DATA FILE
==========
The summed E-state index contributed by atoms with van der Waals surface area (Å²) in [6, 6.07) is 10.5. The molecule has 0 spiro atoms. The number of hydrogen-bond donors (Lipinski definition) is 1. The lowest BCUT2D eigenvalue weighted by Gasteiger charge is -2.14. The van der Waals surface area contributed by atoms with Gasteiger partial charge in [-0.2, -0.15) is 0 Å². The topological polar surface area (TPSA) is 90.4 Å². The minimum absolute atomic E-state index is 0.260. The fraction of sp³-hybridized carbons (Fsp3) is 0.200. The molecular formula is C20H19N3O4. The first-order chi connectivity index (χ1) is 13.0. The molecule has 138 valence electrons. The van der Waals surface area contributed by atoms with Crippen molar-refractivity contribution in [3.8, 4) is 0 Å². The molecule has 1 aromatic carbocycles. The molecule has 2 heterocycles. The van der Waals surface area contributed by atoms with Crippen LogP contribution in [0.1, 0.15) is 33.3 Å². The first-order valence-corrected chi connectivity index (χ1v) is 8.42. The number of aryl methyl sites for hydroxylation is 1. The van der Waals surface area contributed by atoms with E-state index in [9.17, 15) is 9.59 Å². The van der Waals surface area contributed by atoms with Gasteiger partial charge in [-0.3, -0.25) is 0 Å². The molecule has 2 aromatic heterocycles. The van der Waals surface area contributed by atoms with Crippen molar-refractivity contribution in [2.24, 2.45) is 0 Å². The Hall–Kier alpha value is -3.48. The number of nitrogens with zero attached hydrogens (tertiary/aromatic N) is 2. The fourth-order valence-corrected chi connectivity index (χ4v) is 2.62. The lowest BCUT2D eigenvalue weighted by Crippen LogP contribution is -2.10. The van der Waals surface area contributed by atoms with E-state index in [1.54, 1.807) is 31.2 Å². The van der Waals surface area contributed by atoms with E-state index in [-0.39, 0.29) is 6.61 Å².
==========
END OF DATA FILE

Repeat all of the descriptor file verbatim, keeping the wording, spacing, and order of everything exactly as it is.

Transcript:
The summed E-state index contributed by atoms with van der Waals surface area (Å²) in [6, 6.07) is 10.5. The molecule has 0 spiro atoms. The number of hydrogen-bond donors (Lipinski definition) is 1. The lowest BCUT2D eigenvalue weighted by Gasteiger charge is -2.14. The van der Waals surface area contributed by atoms with Gasteiger partial charge in [-0.2, -0.15) is 0 Å². The topological polar surface area (TPSA) is 90.4 Å². The minimum absolute atomic E-state index is 0.260. The fraction of sp³-hybridized carbons (Fsp3) is 0.200. The molecular formula is C20H19N3O4. The first-order chi connectivity index (χ1) is 13.0. The molecule has 138 valence electrons. The van der Waals surface area contributed by atoms with Crippen molar-refractivity contribution in [3.8, 4) is 0 Å². The molecule has 1 aromatic carbocycles. The molecule has 2 heterocycles. The van der Waals surface area contributed by atoms with Crippen LogP contribution in [0.1, 0.15) is 33.3 Å². The first-order valence-corrected chi connectivity index (χ1v) is 8.42. The number of aryl methyl sites for hydroxylation is 1. The van der Waals surface area contributed by atoms with E-state index in [9.17, 15) is 9.59 Å². The van der Waals surface area contributed by atoms with Gasteiger partial charge in [-0.3, -0.25) is 0 Å². The molecule has 2 aromatic heterocycles. The van der Waals surface area contributed by atoms with Crippen molar-refractivity contribution in [2.24, 2.45) is 0 Å². The Hall–Kier alpha value is -3.48. The number of nitrogens with zero attached hydrogens (tertiary/aromatic N) is 2. The fourth-order valence-corrected chi connectivity index (χ4v) is 2.62. The lowest BCUT2D eigenvalue weighted by Crippen LogP contribution is -2.10. The van der Waals surface area contributed by atoms with E-state index in [1.54, 1.807) is 31.2 Å². The van der Waals surface area contributed by atoms with E-state index in [-0.39, 0.29) is 6.61 Å².